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Edward Harris, Jr., M.D., '60: Circle of influence
It's not the letter informing him that he will be awarded the American College of Rheumatology (ACR) Presidential Gold Medal in November. It's not his name on the cover of the nation's top rheumatology textbook. It's not the trappings from his eight years as chair of medicine at Stanford.
No, the item in his spacious, book-lined office that Dr. Edward Harris first shows a visiting interviewer is an inscribed photograph dating back to the 1970s. The photo, he explains, depicts his mentor and friend Dr. Joshua Bent Burnett, the founder of the rheumatology section at Dartmouth. Burnett and Harris worked together from 1970 to 1983—building up the section, developing a research infrastructure, and reaching out to patients all over New Hampshire who suffered from the crippling, painful effects of rheumatoid arthritis and other musculoskeletal diseases. The way Burnett captured that shared effort, in his inscription on the photo, was "Ted: Without [you] nothing, with [you] a triumph!"
Although Burnett died in 1993, he lived to see his protege become an internationally recognized researcher, the coauthor of Kelley's Textbook of Rheumatology (considered by many to be the gold standard in the field), and an educator, clinician, academic administrator, consultant, writer, journal editor—and mentor himself. In November, the ACR will bestow its highest award, the Presidential Gold Medal, on Harris in recognition of his major contributions to rheumatology.
At Stanford, Harris chaired the Department of Medicine from 1987 to 1995. Though he officially retired in 2003 (he is now the George DeForest Barnett Professor Emeritus), he was called back to serve as academic secretary to the university until he retired yet again earlier this year.Well, semi-retired. He's still active in two posts that he's held since 1997—executive secretary of Alpha Omega Alpha (AOA), the national medical honor society, and editor of The Pharos, a quarterly magazine published by AOA.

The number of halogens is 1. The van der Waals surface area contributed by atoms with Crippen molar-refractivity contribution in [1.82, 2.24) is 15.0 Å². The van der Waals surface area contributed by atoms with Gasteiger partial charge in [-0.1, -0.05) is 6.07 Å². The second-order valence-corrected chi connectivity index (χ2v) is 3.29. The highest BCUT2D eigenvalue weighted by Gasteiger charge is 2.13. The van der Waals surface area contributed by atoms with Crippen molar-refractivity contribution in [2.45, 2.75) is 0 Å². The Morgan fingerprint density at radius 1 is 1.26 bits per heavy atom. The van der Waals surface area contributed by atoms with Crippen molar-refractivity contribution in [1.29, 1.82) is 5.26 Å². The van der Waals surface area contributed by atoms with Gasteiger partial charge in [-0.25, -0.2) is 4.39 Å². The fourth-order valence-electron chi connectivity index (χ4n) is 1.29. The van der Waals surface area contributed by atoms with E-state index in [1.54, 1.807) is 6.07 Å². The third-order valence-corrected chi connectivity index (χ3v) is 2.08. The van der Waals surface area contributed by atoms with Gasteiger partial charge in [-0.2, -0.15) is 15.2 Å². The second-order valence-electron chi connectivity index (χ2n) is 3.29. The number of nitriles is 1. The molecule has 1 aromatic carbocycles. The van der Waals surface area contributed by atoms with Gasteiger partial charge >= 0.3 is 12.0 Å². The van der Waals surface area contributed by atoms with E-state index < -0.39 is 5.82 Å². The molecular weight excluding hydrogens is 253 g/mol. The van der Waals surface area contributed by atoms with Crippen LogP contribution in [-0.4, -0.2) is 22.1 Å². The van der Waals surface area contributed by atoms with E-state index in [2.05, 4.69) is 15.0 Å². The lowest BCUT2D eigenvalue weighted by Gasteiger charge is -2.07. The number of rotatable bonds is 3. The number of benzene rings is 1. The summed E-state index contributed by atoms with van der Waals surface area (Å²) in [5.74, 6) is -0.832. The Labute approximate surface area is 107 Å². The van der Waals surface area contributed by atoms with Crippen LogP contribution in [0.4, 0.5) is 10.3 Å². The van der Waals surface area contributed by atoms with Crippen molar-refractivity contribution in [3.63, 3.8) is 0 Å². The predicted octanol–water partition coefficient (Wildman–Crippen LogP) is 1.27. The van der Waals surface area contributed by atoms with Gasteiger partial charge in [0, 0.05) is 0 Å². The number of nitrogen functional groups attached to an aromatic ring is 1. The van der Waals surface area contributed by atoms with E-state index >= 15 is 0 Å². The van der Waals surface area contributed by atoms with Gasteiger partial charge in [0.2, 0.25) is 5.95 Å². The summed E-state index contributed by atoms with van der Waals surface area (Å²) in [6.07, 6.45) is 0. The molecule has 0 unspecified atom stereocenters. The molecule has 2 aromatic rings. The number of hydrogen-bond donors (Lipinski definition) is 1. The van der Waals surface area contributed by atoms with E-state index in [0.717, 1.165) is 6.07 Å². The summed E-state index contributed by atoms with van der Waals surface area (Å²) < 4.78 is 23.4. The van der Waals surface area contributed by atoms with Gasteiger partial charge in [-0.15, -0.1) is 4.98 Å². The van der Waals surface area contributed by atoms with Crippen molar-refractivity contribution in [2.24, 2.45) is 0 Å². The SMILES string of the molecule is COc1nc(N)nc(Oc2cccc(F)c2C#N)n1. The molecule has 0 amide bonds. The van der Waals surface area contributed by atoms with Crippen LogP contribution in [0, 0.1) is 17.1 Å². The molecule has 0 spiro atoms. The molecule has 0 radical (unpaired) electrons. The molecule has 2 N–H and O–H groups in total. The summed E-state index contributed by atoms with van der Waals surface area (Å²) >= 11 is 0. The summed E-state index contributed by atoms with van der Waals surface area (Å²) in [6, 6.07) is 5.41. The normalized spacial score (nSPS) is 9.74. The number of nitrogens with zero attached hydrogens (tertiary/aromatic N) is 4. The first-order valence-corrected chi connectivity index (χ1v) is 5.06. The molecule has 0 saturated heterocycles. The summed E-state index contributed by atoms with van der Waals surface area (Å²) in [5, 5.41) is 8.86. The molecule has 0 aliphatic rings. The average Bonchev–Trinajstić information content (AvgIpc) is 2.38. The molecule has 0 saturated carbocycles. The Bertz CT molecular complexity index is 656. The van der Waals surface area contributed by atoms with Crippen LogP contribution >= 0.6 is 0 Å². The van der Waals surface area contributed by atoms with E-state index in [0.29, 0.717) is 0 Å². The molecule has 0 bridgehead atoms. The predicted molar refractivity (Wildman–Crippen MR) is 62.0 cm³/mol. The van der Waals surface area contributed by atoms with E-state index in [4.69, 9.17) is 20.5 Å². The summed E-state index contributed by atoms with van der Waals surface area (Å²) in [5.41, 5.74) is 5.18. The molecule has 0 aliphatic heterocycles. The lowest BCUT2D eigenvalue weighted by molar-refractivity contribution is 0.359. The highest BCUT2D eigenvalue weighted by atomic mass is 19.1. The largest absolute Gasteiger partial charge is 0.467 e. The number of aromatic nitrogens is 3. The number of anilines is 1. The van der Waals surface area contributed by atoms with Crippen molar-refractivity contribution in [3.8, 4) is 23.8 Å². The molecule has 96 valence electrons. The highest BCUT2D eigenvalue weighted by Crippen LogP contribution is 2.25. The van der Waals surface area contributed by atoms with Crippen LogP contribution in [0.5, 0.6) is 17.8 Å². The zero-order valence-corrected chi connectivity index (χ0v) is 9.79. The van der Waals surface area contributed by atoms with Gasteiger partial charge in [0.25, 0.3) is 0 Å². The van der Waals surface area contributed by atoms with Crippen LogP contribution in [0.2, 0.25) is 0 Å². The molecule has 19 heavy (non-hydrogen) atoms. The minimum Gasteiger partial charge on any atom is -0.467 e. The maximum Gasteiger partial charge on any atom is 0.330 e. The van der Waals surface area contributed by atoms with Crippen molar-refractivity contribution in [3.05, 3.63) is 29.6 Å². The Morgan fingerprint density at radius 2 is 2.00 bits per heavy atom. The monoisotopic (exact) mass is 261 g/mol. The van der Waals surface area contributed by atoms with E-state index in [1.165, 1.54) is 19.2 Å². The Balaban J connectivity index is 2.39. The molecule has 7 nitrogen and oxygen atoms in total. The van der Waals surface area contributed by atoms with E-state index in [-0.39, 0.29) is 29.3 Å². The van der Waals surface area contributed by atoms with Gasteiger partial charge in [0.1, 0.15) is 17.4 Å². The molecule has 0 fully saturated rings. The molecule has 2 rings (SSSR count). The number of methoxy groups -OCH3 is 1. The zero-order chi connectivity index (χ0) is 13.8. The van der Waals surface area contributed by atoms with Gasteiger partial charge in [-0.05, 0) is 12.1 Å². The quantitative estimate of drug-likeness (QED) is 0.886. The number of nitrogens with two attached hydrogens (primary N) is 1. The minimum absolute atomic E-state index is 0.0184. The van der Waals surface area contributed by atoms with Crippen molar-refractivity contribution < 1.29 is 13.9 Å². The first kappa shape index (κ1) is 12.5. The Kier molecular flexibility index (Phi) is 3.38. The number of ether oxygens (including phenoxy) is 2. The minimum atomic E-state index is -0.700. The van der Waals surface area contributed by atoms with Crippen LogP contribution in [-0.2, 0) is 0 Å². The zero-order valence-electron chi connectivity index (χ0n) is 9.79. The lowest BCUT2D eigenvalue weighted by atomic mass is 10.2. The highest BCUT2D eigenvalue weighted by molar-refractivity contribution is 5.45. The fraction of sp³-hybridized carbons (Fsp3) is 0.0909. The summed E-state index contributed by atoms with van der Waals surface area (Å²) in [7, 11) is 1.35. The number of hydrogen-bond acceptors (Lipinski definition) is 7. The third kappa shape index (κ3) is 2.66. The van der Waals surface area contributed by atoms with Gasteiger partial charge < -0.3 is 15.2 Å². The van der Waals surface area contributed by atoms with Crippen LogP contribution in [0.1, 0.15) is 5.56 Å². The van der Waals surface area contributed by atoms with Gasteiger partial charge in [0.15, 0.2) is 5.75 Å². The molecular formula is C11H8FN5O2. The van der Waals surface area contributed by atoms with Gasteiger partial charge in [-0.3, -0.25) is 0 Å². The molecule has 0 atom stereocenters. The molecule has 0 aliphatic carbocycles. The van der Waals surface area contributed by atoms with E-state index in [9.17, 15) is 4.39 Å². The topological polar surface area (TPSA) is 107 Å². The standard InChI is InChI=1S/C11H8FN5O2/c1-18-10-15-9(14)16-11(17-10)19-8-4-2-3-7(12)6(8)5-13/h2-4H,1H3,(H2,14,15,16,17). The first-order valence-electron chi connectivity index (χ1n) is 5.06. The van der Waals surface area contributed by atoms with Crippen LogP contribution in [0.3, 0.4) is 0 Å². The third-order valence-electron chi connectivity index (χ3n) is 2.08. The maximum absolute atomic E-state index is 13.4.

As the academic secretary at Stanford, Harris wrote the minutes of Faculty Senate meetings. "The best thing about the job," he says with a smile, "was the chance it gave me to drop an unexpected
line or two into the published minutes." His minutes were legendary, according to a recent story in the Stanford Report. Not only did he spice them up with that "unexpected line or two," but he'd sometimes invent humorous explanations for faculty actions. For example, theminutes of one April meeting noted that the "senators, hurrying back from filing extensions for their income taxes, straggled in a bit late."
Harris's literary talents are not surprising, considering that he was an Englishmajor at Dartmouth College. But early on, he decided to pursue a career in medicine because he wanted to help people.
At Dartmouth Medical School, Harris got his first dose of medical research, thanks to Dr. Fairfield Goodale, an assistant professor of pathology who went on to serve as dean at two medical schools.
"My memories are vivid of attempting to determine whether hypothermia induced in rats, sufficient to cause cardiac arrest, could protect bone marrow progenitor cells from gamma radiation damage," Harris says. "We resuscitated them with the heat of a gooseneck lamp and a rubber tube for mouth-to- nose oxygenation. We rarely lost a rat."
Harris went on to complete hisM.D. at Harvard (since DMS then offered only a two-year preclinical program). He got another dose of research when he was tapped for a summer clerkship at Oxford in the lab of Sir George Pickering, widely known for his studies of hypertension and the physiology of blood vessels.
After two years of residency training at Massachusetts General Hospital, Harris fulfilled his military obligation in the U.S. Public Health Service at the National
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Freelance writer Paula Cohen lives in Greenfield, Mass.